BASEBALL: Bear River alum signs with Angels organization |

BASEBALL: Bear River alum signs with Angels organization

Zach Welz, a 2011 Bear River graduate, was named the Southwestern Athletic Conference Baseball Tournament MVP in 2015. Welz recently signed a professional contract with the Los Angeles Angels and is a member of their rookie team.
Submitted photo |

When Zach Welz donned cardinal and gray as a member of the Bear River High School baseball team, he never dreamed he would one day get paid to play the sport he loves. That dream came a little later in his career. Then that dream came true on Sunday.

After two years playing at Solano Community College, and two years roaming the outfield for Texas Southern University, Welz signed his first professional baseball contract with the Los Angeles Angels organization Sunday and has joined their rookie team in Arizona. was the first to report the signing.

Welz, a 2011 Bear River graduate, told that his big league dreams didn’t start until his freshmen year of college. Now, four years removed from his freshmen season, his dream has materialized into reality.

Wednesday was Welz’s first active day with the team, but he didn’t see any playing time. Welz said in a phone interview, he hopes to get on the field at some point in the near future.

Welz’s contract is a 7-year deal, but the team has the right to cut Welz at any time, he said. Welz, who has always had to prove himself to critics and doubters, said that’s fine by him.

“My work ethic is the reason I’ve made it this far,” he said. “I’m always working hard, and trying to get guys to work with me before and after practice. I’ve always had the desire to be as good as I can be.”

That desire kept Welz motivated to keep training after going undrafted in the recent MLB draft. Leading up to the draft, Welz had been in contact with a few teams who expressed interest in him, but his name was never called. Welz would later workout for the Braves, Brewers and Rays organizations, but never heard back. Resigned to try and catch on with an independent team, Welz received a glimmer of hope before heading back from Texas to California, Welz ran into Antonio Bassett, a trainer at TSU, who told him not to give up. A few days later, while Welz was working with Bassett, they ran into former MLB player Alex Cintron, who invited Welz to a private tryout July 31.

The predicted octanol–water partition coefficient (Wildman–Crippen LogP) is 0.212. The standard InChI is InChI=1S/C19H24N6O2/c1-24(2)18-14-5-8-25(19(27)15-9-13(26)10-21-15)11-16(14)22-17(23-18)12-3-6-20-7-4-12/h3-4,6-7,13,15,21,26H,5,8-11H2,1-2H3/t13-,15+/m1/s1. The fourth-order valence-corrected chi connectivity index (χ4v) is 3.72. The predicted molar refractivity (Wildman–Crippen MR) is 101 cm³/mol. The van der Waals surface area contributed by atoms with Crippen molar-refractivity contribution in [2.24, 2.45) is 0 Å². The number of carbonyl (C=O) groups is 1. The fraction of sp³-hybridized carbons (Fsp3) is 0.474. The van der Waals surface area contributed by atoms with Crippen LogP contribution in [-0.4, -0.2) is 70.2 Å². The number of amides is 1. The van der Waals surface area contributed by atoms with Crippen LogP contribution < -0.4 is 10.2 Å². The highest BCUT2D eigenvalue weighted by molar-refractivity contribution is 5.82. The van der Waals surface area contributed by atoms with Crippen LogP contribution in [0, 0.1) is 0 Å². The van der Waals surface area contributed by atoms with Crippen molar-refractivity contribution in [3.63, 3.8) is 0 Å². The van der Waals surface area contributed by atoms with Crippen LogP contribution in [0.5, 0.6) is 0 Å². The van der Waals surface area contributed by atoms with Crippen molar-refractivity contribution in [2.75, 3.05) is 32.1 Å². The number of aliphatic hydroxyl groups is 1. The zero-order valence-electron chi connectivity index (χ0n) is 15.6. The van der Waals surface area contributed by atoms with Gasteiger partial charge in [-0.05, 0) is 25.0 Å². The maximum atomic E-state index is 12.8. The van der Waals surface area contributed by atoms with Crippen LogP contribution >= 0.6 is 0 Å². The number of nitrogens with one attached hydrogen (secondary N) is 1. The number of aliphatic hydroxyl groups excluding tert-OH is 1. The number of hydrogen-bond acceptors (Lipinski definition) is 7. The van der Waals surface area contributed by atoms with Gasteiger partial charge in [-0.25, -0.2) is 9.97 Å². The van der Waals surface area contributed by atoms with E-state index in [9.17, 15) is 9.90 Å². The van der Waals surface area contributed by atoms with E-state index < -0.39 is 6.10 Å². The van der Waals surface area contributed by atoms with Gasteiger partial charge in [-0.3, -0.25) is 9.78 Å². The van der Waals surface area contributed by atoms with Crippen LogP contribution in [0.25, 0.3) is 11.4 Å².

For three weeks leading up to the private tryout Welz trained with Bassett, shaving time off his 60-yard dash and tightening his skills all around.

“On the day of the tryout, I ran my fastest 60-yard dash ever at 6.40 seconds,” Welz told “I threw 94 mph from the outfield. I took two rounds of batting practice, and the Angels signed me right on the spot. They told me I had the tools to do lots of great things at the professional level.”

While at Bear River, Welz was a three-year varsity player. In his senior year of high school baseball, he batted .313 and helped the Bruins make the playoffs. After two seasons at Solano Community College, Welz transferred to Texas Southern University. In his senior year at TSU, the 6-foot, 1-inch, Welz started 48 of the teams 50 games, playing mostly in centerfield. He batted leadoff, hitting .281 with a .390 on base percentage. Welz also stole 22 bases, had 28 RBIs and led the team with five home runs in his senior campaign. Texas Southern University went on to win the Southwestern Athletic Conference Tournament and Welz was named the SWAC Tourney MVP.

There were many coaches and supporters that helped Welz get to where he is now, he said, thanking his Bear River coaches Rob Kramer, Darhol Ennis and Phil Pitts, college coaches at Solano Scott Stover and Kody Keroher, TSU coaches Ehren Moreno and Michael Robertson as well as Bassett, Cintron, and of course his parents Taylor Welz and Rhonda Welz.

Zach said while growing up, he was a big New York Yankees fan, and didn’t give the Angels much thought. That has since changed.

“I always kind of liked the Angels because they were from California,” said Welz. “But, I was never a big Angels fan — until now.”

To contact Sports Editor Walter Ford, call 530-477-4232 or email contributed to this report.

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